UAW leaders send Ford contract to ratification vote

DETROIT (AP) — A United Auto Workers leadership group has voted to send a proposed contract with Ford to members for a ratification vote.

The union says the contract includes the promise of investing more than $6 billion in new products, which will create or save more than 8,500 jobs.

The Romeo engine plant in Michigan will close, but the agreement indicates that all jobs there will be shifted to a nearby transmission shop.

The National UAW-Ford Council agreed Friday to send the matter to workers for a vote. Voting will start Monday and run until Nov. 15, the union said. The council includes leaders of UAW-Ford locals around the country.

UAW Vice President Rory Gamble said the agreement includes significant job-security gains and holds the line on health care costs.

Former congressman from Michigan’s east side dies

BAYT CITY (AP) — Longtime Michigan Congressman Bob Traxler has died. He was 88.

Traxler was a Democrat from Bay City who was elected to the U.S. House in a special election in 1974.  He was regularly re-elected until retiring in 1993.

The Trahan Funeral Chapel said Traxler died Wednesday.

While in Congress, Traxler served on the House Appropriations Committee, which decides where federal money is spent. His career in public service included years as a prosecutor and a state lawmaker. He was nicknamed “Bingo Bob” for legislation to allow Michigan charities to raise money through bingo and other games.

U.S. Rep. Dan Kildee, who currently represents Bay City, said he admired Traxler and sought his advice after being elected to Congress in 2012.

Man who struck sheriff’s deputy in road convicted of murder

PONTIAC (AP) — A man accused of running over a sheriff’s deputy in southeastern Michigan has been convicted of murder.

Oakland County Deputy Eric Overall was hit outside his vehicle on Thanksgiving 2017 while deploying “stop sticks” to deflate a vehicle’s tires.

Christopher Berak, 24, was accused of leading Lapeer County deputies on a chase and deliberately hitting the 50-year-old Overall at a Brandon Township intersection. Berak was convicted Friday of first-degree murder and murder of a police officer.

Overall’s son, Ken, said it was the “outcome we were hoping for.” But defense attorney Steve Rabaut said Berak had no intention of striking the deputy and was reacting to the stop sticks in the road.

Berak faces a mandatory sentence of life in prison without parole.

Michigan takes applications for adult-use marijuana licenses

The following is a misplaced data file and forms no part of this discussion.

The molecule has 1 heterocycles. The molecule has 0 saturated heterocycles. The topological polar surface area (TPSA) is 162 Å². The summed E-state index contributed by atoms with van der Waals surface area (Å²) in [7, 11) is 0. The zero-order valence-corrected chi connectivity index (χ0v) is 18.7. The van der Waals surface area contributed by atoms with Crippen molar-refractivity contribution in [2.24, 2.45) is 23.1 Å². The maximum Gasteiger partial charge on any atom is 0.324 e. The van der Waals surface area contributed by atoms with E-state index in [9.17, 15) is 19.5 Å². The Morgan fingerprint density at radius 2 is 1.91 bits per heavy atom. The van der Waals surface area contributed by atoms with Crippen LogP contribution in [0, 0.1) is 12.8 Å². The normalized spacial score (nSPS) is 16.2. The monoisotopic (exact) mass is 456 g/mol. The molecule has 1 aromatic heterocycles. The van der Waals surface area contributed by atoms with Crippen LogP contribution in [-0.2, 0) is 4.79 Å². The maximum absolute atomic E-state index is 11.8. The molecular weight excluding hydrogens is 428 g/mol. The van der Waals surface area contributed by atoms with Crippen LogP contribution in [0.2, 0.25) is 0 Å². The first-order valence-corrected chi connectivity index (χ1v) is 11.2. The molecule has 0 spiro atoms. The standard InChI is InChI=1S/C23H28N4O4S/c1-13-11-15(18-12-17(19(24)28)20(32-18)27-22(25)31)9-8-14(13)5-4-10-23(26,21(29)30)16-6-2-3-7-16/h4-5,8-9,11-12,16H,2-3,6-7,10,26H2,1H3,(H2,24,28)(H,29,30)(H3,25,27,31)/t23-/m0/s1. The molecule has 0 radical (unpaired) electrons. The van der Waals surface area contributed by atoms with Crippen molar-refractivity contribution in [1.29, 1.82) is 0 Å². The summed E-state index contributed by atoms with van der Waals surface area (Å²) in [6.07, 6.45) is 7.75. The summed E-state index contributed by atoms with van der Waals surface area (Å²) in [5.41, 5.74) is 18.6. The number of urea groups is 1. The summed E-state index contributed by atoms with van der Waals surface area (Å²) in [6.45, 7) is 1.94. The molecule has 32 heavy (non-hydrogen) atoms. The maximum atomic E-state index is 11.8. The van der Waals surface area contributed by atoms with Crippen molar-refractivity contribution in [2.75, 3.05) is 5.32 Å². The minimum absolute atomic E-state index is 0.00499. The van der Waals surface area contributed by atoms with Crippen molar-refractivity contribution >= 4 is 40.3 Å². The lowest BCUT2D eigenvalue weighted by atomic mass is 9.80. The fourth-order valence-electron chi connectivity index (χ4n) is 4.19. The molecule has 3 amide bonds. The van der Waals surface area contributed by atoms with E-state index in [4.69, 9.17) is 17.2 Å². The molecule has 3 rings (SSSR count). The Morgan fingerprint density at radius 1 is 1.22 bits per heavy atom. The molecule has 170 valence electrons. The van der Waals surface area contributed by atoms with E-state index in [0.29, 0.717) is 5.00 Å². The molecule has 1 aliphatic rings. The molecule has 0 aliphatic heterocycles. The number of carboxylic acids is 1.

LANSING (AP) — Michigan is now accepting applications from businesses wanting to get into the marijuana industry in the wake of voters’ legalization of the drug for adult recreational use.

The Marijuana Regulatory Agency began receiving license applications Friday.

Businesses that already have medical marijuana licenses may get recreational licenses as soon as the end of this month since they were previously vetted.

Applicants must pay a $6,000 nonrefundable fee. Those who secure a license will be assessed additional fees ranging between $1,000 and $40,000 annually depending on the license type.

Licenses are available to grow, process, transport and sell marijuana. There also are licenses to run cafes and other marijuana consumption establishments and to organize marijuana-related events.

Local governments can completely prohibit or limit the number of marijuana establishments within their boundaries.

Governor orders closer ties with Michigan native tribes

MOUNT PLEASANT (AP) — Gov. Gretchen Whitmer is ordering Michigan agencies to step up collaboration with Native American tribes in the state.

Whitmer signed an executive directive Thursday affirming commitment to the sovereignty and right of self-governance of Michigan’s federally recognized tribes.

The document outlines a process for communication between tribes and state departments and agencies on matters of mutual concern. It also makes a first-time requirement of training on tribal-state relations for all state employees who work on matters with direct implications for tribes.

Whitmer issued the directive during a meeting with Michigan’s tribal leaders in Mount Pleasant.

The governor previously appointed Wenona Singel of the Little Traverse Bay Bands of Odawa Indians as her advisor on tribal-state affairs, the first tribal citizen in Michigan history to hold that position.

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